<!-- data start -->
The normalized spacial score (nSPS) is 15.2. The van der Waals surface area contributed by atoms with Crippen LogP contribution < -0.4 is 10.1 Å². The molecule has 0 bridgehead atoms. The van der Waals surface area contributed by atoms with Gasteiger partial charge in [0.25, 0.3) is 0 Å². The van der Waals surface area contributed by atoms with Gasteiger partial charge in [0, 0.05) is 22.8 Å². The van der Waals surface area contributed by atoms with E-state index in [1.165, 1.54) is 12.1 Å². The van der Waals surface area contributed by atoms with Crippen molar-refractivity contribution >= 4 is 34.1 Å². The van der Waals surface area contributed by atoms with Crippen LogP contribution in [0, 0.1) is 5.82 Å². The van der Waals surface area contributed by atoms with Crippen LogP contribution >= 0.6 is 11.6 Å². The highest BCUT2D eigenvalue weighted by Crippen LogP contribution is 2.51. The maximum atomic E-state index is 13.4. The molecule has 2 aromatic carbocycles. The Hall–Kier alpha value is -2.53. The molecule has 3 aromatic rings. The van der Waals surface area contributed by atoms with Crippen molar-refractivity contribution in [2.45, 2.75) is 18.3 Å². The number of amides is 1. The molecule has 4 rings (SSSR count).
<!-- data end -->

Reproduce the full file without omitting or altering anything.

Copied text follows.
The normalized spacial score (nSPS) is 15.2. The van der Waals surface area contributed by atoms with Crippen LogP contribution < -0.4 is 10.1 Å². The molecule has 0 bridgehead atoms. The van der Waals surface area contributed by atoms with Gasteiger partial charge in [0.25, 0.3) is 0 Å². The van der Waals surface area contributed by atoms with Gasteiger partial charge in [0, 0.05) is 22.8 Å². The van der Waals surface area contributed by atoms with E-state index in [1.165, 1.54) is 12.1 Å². The van der Waals surface area contributed by atoms with Crippen molar-refractivity contribution >= 4 is 34.1 Å². The van der Waals surface area contributed by atoms with Crippen LogP contribution in [0, 0.1) is 5.82 Å². The van der Waals surface area contributed by atoms with Crippen LogP contribution >= 0.6 is 11.6 Å². The highest BCUT2D eigenvalue weighted by Crippen LogP contribution is 2.51. The maximum atomic E-state index is 13.4. The molecule has 2 aromatic carbocycles. The Hall–Kier alpha value is -2.53. The molecule has 3 aromatic rings. The van der Waals surface area contributed by atoms with Crippen molar-refractivity contribution in [2.45, 2.75) is 18.3 Å². The number of amides is 1. The molecule has 4 rings (SSSR count).